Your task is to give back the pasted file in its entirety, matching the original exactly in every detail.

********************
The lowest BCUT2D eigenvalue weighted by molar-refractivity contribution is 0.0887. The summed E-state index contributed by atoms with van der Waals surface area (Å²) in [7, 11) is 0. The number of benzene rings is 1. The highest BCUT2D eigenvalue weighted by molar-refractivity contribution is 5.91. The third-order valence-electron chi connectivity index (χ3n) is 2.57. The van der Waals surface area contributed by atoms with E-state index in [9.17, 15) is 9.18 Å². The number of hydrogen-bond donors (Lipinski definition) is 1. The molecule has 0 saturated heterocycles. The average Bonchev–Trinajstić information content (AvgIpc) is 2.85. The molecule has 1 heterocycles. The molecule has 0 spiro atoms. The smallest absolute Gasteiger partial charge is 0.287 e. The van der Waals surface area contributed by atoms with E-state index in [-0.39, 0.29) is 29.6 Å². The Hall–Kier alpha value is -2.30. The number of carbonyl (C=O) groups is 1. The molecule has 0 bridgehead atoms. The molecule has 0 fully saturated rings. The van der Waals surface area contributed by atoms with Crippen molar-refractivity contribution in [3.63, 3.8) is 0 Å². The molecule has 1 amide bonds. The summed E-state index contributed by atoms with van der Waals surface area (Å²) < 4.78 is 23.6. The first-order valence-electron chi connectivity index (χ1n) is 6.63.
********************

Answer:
The lowest BCUT2D eigenvalue weighted by molar-refractivity contribution is 0.0887. The summed E-state index contributed by atoms with van der Waals surface area (Å²) in [7, 11) is 0. The number of benzene rings is 1. The highest BCUT2D eigenvalue weighted by molar-refractivity contribution is 5.91. The third-order valence-electron chi connectivity index (χ3n) is 2.57. The van der Waals surface area contributed by atoms with E-state index in [9.17, 15) is 9.18 Å². The number of hydrogen-bond donors (Lipinski definition) is 1. The molecule has 0 saturated heterocycles. The average Bonchev–Trinajstić information content (AvgIpc) is 2.85. The molecule has 1 heterocycles. The molecule has 0 spiro atoms. The smallest absolute Gasteiger partial charge is 0.287 e. The van der Waals surface area contributed by atoms with E-state index in [-0.39, 0.29) is 29.6 Å². The Hall–Kier alpha value is -2.30. The number of carbonyl (C=O) groups is 1. The molecule has 0 bridgehead atoms. The molecule has 0 fully saturated rings. The van der Waals surface area contributed by atoms with Crippen molar-refractivity contribution in [3.63, 3.8) is 0 Å². The molecule has 1 amide bonds. The summed E-state index contributed by atoms with van der Waals surface area (Å²) < 4.78 is 23.6. The first-order valence-electron chi connectivity index (χ1n) is 6.63.